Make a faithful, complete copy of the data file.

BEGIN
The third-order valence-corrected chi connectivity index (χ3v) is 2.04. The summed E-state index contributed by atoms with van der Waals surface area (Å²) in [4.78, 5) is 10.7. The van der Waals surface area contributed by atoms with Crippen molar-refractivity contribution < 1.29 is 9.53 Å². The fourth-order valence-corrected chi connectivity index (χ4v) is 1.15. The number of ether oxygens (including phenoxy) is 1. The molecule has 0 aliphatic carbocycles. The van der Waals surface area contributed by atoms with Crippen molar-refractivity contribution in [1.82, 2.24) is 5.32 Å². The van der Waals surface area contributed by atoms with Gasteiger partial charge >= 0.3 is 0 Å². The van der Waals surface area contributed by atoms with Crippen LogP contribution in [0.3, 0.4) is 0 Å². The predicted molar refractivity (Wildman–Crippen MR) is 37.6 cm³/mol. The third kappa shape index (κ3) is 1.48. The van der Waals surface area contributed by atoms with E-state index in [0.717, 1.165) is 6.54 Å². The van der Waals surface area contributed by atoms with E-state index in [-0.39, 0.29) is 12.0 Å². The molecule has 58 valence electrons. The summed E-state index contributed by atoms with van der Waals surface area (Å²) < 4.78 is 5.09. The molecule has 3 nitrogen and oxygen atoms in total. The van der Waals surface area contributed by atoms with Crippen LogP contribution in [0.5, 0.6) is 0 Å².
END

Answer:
The third-order valence-corrected chi connectivity index (χ3v) is 2.04. The summed E-state index contributed by atoms with van der Waals surface area (Å²) in [4.78, 5) is 10.7. The van der Waals surface area contributed by atoms with Crippen molar-refractivity contribution < 1.29 is 9.53 Å². The fourth-order valence-corrected chi connectivity index (χ4v) is 1.15. The number of ether oxygens (including phenoxy) is 1. The molecule has 0 aliphatic carbocycles. The van der Waals surface area contributed by atoms with Crippen molar-refractivity contribution in [1.82, 2.24) is 5.32 Å². The van der Waals surface area contributed by atoms with Gasteiger partial charge >= 0.3 is 0 Å². The van der Waals surface area contributed by atoms with Crippen LogP contribution in [0.3, 0.4) is 0 Å². The predicted molar refractivity (Wildman–Crippen MR) is 37.6 cm³/mol. The third kappa shape index (κ3) is 1.48. The van der Waals surface area contributed by atoms with E-state index in [0.717, 1.165) is 6.54 Å². The van der Waals surface area contributed by atoms with E-state index in [-0.39, 0.29) is 12.0 Å². The molecule has 58 valence electrons. The summed E-state index contributed by atoms with van der Waals surface area (Å²) < 4.78 is 5.09. The molecule has 3 nitrogen and oxygen atoms in total. The van der Waals surface area contributed by atoms with Crippen LogP contribution in [0.5, 0.6) is 0 Å².